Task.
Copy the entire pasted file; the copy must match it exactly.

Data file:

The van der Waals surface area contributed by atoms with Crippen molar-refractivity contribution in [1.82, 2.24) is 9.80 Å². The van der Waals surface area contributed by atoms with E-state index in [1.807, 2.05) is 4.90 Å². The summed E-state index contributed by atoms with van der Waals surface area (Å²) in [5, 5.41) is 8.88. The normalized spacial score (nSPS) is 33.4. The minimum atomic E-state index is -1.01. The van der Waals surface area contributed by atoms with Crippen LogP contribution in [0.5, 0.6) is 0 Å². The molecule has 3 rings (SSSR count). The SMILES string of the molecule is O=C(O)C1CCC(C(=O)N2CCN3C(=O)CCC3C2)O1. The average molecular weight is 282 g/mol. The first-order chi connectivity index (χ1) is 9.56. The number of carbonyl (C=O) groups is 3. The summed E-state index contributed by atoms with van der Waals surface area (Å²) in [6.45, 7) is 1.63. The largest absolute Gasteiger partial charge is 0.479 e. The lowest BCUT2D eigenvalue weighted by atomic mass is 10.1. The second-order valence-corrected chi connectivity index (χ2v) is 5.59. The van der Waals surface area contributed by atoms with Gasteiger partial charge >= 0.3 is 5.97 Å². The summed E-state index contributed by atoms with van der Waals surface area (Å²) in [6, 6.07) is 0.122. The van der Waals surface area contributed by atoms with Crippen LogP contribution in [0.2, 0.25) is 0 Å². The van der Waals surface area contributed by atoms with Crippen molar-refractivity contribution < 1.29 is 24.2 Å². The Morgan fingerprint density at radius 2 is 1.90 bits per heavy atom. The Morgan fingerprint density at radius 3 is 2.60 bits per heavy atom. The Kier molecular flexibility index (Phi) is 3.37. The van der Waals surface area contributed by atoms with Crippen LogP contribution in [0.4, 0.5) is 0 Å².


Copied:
The van der Waals surface area contributed by atoms with Crippen molar-refractivity contribution in [1.82, 2.24) is 9.80 Å². The van der Waals surface area contributed by atoms with E-state index in [1.807, 2.05) is 4.90 Å². The summed E-state index contributed by atoms with van der Waals surface area (Å²) in [5, 5.41) is 8.88. The normalized spacial score (nSPS) is 33.4. The minimum atomic E-state index is -1.01. The van der Waals surface area contributed by atoms with Crippen LogP contribution in [0.5, 0.6) is 0 Å². The molecule has 3 rings (SSSR count). The SMILES string of the molecule is O=C(O)C1CCC(C(=O)N2CCN3C(=O)CCC3C2)O1. The average molecular weight is 282 g/mol. The first-order chi connectivity index (χ1) is 9.56. The number of carbonyl (C=O) groups is 3. The summed E-state index contributed by atoms with van der Waals surface area (Å²) in [6.45, 7) is 1.63. The largest absolute Gasteiger partial charge is 0.479 e. The lowest BCUT2D eigenvalue weighted by atomic mass is 10.1. The second-order valence-corrected chi connectivity index (χ2v) is 5.59. The van der Waals surface area contributed by atoms with Gasteiger partial charge >= 0.3 is 5.97 Å². The summed E-state index contributed by atoms with van der Waals surface area (Å²) in [6, 6.07) is 0.122. The van der Waals surface area contributed by atoms with Crippen LogP contribution in [0.2, 0.25) is 0 Å². The van der Waals surface area contributed by atoms with Crippen molar-refractivity contribution < 1.29 is 24.2 Å². The Morgan fingerprint density at radius 2 is 1.90 bits per heavy atom. The Morgan fingerprint density at radius 3 is 2.60 bits per heavy atom. The Kier molecular flexibility index (Phi) is 3.37. The van der Waals surface area contributed by atoms with Crippen LogP contribution in [0.4, 0.5) is 0 Å².